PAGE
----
233 W. Wilson Street, Batavia, IL, 60510

no fault divorce in Illinois, Batavia family law attorneyIllinois is one of many states that allow a couple to dissolve their marriage without either party being considered at fault. Of course, there are many situations in which a couple may divorce on fault grounds, but a large number of couples find themselves in a broken marriage without meeting any of the criteria necessary for an at fault divorce.

The advent of no-fault divorce in the United States began to take shape in the 1960s and 70s. At the time, a person wishing to get divorced was required to prove that something harmful was occurring in the marriage, such as infidelity, cruelty, or abuse. In cases where such things were occurring, they could be difficult to prove. In cases where such things were not occurring, it was common for individuals to lie and commit perjury to facilitate the divorce. Divorce courts and attorneys were seen to be complicit with such behavior and, therefore, drew a level of disdain from the rest of the legal community.

In 1969, California became the first state to allow for a no-fault divorce. Since then, each of the 50 states has added some form of a no-fault provision to their divorce laws. There are some who believe that no-fault divorce has contributed significantly to the rise in the divorce rate over the last four decades and there may be some truth to that idea. However, others insist that many of the divorces would have been granted anyway, but under false pretenses and with an increased level of hostility between the divorcing parties.


Internet infidelity, Kane County divorce attorneyThe Internet age has presented a whole new generation of temptations to those in a committed relationship. Twenty years ago, a discreet affair may have been carried on through discreet letters, phony late-night work meetings, or at the expense of a spouse who traveled often. Today, a smartphone and a Facebook account may be all that is necessary to disrupt a marriage.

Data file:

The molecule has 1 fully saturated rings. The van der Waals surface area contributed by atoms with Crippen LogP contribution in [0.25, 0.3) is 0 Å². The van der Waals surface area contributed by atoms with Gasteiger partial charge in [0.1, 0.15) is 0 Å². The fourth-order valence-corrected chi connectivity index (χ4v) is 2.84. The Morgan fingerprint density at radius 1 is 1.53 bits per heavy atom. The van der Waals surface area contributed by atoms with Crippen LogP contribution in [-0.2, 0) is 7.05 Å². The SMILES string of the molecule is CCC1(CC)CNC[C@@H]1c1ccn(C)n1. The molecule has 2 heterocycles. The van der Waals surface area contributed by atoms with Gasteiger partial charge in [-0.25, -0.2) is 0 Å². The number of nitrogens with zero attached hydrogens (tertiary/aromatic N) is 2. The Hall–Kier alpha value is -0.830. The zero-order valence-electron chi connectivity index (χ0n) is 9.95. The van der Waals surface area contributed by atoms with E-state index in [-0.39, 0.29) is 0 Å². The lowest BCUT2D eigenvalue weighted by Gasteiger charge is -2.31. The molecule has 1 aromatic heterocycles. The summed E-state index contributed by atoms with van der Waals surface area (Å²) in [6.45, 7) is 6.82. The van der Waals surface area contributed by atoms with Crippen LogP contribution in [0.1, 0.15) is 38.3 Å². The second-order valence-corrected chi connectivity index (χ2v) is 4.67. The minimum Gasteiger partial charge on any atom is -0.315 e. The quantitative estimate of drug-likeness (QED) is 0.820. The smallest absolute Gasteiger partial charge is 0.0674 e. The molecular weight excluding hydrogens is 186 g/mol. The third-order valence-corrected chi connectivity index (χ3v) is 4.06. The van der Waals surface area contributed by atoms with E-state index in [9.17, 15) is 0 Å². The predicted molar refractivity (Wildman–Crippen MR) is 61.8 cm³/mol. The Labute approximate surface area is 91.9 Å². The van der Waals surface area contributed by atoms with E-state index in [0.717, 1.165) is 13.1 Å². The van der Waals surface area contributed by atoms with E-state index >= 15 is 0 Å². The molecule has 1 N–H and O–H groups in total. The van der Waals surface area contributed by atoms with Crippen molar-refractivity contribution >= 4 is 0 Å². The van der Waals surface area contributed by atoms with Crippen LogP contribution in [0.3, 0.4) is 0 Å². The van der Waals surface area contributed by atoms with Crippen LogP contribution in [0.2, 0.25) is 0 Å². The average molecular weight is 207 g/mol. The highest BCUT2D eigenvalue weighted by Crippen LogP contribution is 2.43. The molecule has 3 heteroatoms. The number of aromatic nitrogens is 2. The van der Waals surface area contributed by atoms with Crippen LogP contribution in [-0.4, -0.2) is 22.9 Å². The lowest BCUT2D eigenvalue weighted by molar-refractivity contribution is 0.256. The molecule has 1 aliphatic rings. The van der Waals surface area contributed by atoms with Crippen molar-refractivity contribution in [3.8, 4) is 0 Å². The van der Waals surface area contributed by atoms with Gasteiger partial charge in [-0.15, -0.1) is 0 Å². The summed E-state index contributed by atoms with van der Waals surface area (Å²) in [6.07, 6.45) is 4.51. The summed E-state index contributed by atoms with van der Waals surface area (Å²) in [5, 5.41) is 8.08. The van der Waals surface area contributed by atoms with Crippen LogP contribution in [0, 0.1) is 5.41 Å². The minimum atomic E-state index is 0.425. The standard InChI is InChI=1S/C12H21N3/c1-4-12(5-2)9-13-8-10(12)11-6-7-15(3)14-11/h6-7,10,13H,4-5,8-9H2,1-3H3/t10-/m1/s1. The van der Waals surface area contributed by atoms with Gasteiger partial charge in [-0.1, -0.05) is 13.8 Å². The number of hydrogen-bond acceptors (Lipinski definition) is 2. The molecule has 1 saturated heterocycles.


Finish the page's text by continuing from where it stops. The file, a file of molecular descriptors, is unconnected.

Researchers at Indiana University-Purdue University Fort Wayne recently conducted a study which looked at the way individuals in relationships may use social media technology to keep in touch with 'back burners. The study defined a back burner as 'a desired potential or continuing romantic/sexual partner with whom one communicates but to whom one is not exclusively committed. Put another way, the research observed how Facebook and text messaging can be used to create a romantic back-up plan.

What survey found was that men maintain back burners nearly twice as much as women, but on average, respondents reported 'romantic or sexual conversations with two people' other than their spouse or partner. Many may be quick to shrug off the findings as mainly harmless chatting that does not rise to the level of actual cheating. However, emotional infidelity can be just a damaging to a relationship and is now being included in sex research studies. ''If you're rushing away from the dinner table with your family to check your email, it's affecting your relationship,' says Helen Fisher, biological anthropology professor at Rutgers University.


spousal abuse in Illinois, Kane County domestic violence attorneyToo often both men and women feel trapped within a marriage--aware they are not happy, and yet unable to justify to themselves a reason to obtain a divorce in Illinois. In many of these cases, one or both parties are not even aware of the physical, and especially psychological damages remaining in an unhappy relationship can cause.